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Temple Architecture UPSC: Significance

Understanding temple architecture goes beyond aesthetics. Here’s why it holds significance with respect to art & culture syllabus of temple Architecture UPSC:

  • Every element, from the layout to the sculptures, has symbolic meaning, reflecting the underlying religious beliefs and philosophies.
  • Temples offer a window into the social, political, and economic conditions of the era they were built in.
  • The engineering and craftsmanship displayed in these structures are very inspiring.
  • Temples are living expressions of India’s rich cultural heritage, creating a sense of community and belonging.

North Indian Temple Architecture

This section provides a chronological overview of North Indian temple architecture, highlighting important periods, example sites, and significant architectural features characteristic of each era.

PeriodExample SitesArchitectural Features
Post Mauryan
Bairat, VidishaStructural temples
Early GuptaSanchi, Baigram, Bhumra, Nachana Kuthar
Garbhagriha and mandapa structure supported by pillars, flat roof
Later GuptaDeogarh, BhitargaonMahabodhi Temple at Bodhgaya, Rekha shikhara, cruciform plan, Panchayatan style (square sanctum with pillared portico)
Post GuptaLaxman Temple in Sirpur, Chattisgarh
Further development with richer ornamentation
Early MedievalOdisha, Khajuraho, Rajasthan, Gujarat, Kashmir
Zenith of North Indian temple architecture, intricate ornamentation
Late MedievalKashmir, Ahom, VallabhiMinor regional styles emerged

South Indian Temple Architecture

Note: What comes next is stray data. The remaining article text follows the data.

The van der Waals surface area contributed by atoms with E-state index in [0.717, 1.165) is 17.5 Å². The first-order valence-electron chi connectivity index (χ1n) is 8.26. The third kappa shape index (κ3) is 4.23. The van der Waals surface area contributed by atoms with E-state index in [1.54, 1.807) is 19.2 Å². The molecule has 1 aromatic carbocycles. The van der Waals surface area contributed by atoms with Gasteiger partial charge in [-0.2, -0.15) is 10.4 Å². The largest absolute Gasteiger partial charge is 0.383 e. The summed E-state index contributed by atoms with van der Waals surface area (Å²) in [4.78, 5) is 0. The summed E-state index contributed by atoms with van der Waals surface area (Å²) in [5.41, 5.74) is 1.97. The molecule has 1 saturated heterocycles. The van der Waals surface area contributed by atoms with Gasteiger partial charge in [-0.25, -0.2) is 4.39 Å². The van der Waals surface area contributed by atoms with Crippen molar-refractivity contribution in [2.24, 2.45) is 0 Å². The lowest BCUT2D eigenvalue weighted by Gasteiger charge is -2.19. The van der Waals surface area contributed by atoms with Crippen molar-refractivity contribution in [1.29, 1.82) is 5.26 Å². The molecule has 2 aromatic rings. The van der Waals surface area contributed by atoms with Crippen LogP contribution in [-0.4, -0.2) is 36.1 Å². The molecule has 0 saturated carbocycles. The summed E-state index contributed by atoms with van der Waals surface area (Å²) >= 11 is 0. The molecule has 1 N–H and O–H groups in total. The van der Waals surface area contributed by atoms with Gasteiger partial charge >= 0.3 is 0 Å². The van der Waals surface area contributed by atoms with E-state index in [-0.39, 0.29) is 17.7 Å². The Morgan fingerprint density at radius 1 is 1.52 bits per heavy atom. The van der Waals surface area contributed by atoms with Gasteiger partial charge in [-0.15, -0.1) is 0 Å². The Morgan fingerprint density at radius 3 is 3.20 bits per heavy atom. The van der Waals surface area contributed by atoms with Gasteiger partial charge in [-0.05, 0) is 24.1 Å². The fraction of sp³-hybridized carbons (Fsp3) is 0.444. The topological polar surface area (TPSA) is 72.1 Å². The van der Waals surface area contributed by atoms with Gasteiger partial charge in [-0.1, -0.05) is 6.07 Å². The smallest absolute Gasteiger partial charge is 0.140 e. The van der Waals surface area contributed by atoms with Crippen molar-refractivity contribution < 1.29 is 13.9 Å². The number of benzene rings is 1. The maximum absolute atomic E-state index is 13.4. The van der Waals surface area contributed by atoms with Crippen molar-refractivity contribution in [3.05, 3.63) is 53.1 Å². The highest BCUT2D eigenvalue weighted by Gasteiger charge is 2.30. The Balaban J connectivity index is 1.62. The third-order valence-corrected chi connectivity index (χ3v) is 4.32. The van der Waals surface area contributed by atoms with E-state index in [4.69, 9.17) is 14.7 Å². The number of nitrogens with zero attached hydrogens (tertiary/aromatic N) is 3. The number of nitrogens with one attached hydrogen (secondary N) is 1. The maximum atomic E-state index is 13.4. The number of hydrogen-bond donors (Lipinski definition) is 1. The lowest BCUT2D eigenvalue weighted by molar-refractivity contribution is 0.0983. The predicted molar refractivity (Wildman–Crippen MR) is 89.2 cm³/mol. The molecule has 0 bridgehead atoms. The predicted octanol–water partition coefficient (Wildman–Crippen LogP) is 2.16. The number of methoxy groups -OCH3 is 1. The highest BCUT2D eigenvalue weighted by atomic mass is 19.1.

This section provides a chronological overview of South Indian temple architecture, highlighting important dynasties, example sites, and significant architectural features characteristic of each era.

DynastyExample SitesArchitectural Features
PallavasMahabalipuram (Mandapas, Rathas)Early rock-cut mandapas, emergence of Dravida elements in Rathas
CholasChidambaram (Nataraja Temple), Thanjavur (Brihadeeswara Temple)Temples as administrative centers, rich ornamentation
PandyasMadurai (Meenakshi Temple)Zenith of rock-cut architecture
KakatiyaWarangal (Ramappa Temple)Unique architectural style, Ramappa Temple known for intricate sculptures
VijayanagarHampi (Virupaksha Temple, Vitthala Temple)Fusion of Dravida and Islamic styles, cultural and artistic richness
NayaksSrirangam (Ranganatha Swamy Temple), Madurai (Meenakshi Temple)Garuda shrine at Vitthala Temple, continuation of Dravida style
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What are the different styles of temple architecture?

Styles include Nagara, Dravida, Vesara, and Gopuram, reflecting regional variations in India’s temple architecture.

What is the basic architecture of a temple?

Typically includes a sanctum sanctorum (garbhagriha), a hall (mandapa), and a tower (shikhara) atop the sanctum.

What is a temple style?

It defines the distinctive regional or cultural characteristics in design and construction of religious structures.

What are the 3 types of temple architecture in Odisha?

Kalinga, Rekha Deula, and Pidha Deula are prominent styles, known for their unique designs and architectural details.